time I give you one new number, I'm going to put a budget on the amount of time that

you can use on each time step to tell me the median. And it's going to be

logarithmic in the number of numbers I've passed you so far. So I encourage you to

pause the video at this point and spend some time thinking about how you would

solve this problem. Alright, so hopefully you've thoug ht about this problem a

little bit. So let me give you a hint. What if you use two heaps, do you see a

good way to solve this problem then. Alright, so let me show you a solution to

this problem that makes use of two heaps. The first heap we'll call H low. This

equal supports extract max. Remember we discussed that a heap, you could pick

whether it supports extract min or extract max. You don't get both, but you can get

either one, it doesn't matter. And then we'll have another heap H high which

supports extract min. And the key idea is to maintain the invariant that the

smallest half of the numbers that you've seen so far are all in the low heap. And

the largest half of the numbers that you've seen so far are all in the high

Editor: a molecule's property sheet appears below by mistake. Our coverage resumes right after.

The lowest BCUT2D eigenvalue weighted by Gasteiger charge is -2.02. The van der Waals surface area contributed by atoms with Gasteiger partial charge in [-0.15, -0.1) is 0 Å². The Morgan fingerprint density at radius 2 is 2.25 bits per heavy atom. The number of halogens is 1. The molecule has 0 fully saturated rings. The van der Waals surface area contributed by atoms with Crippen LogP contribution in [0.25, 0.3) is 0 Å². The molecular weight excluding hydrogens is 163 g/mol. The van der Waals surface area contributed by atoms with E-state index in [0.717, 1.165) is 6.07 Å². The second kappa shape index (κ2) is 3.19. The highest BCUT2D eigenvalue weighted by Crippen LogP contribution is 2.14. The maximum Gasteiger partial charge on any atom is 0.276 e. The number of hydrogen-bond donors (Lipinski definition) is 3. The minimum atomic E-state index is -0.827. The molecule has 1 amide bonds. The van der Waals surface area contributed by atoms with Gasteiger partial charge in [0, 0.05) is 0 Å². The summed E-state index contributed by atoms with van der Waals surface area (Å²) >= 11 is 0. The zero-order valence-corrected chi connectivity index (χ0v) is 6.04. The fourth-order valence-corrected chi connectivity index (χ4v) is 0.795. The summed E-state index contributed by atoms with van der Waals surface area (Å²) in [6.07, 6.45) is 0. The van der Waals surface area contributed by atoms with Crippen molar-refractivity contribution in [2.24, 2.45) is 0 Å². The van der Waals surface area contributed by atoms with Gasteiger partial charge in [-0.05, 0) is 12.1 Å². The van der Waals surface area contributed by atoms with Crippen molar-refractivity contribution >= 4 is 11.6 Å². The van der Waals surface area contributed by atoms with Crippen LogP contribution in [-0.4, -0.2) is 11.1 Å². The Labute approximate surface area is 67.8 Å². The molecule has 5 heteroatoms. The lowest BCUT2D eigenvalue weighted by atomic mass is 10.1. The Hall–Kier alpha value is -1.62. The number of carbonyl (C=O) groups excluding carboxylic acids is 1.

heap. So, for example, after you've seen the first ten elements, the smallest five

of them should reside in H low, and the biggest five of them should reside in H

high. After you've seen twenty elements then the bottom ten, the smallest ten,

should, should reside in H low, and the largest ten should reside in H high. If

you've seen an odd number, either one can be bigger, it doesn't matter. So if you

have 21 you have the smallest ten in the one and the biggest eleven in the other,

or vice-versa. It's not, not important. Now given this key idea of splitting the

elements in half, according to the two heaps. You need two realizations, which

I'll leave for you to check. So first of all, you have to prove you can actually

maintain this invariant with only O of log I work in step I. Second of all, you have

to realize this invariant allows you to solve the desired problem. So let me just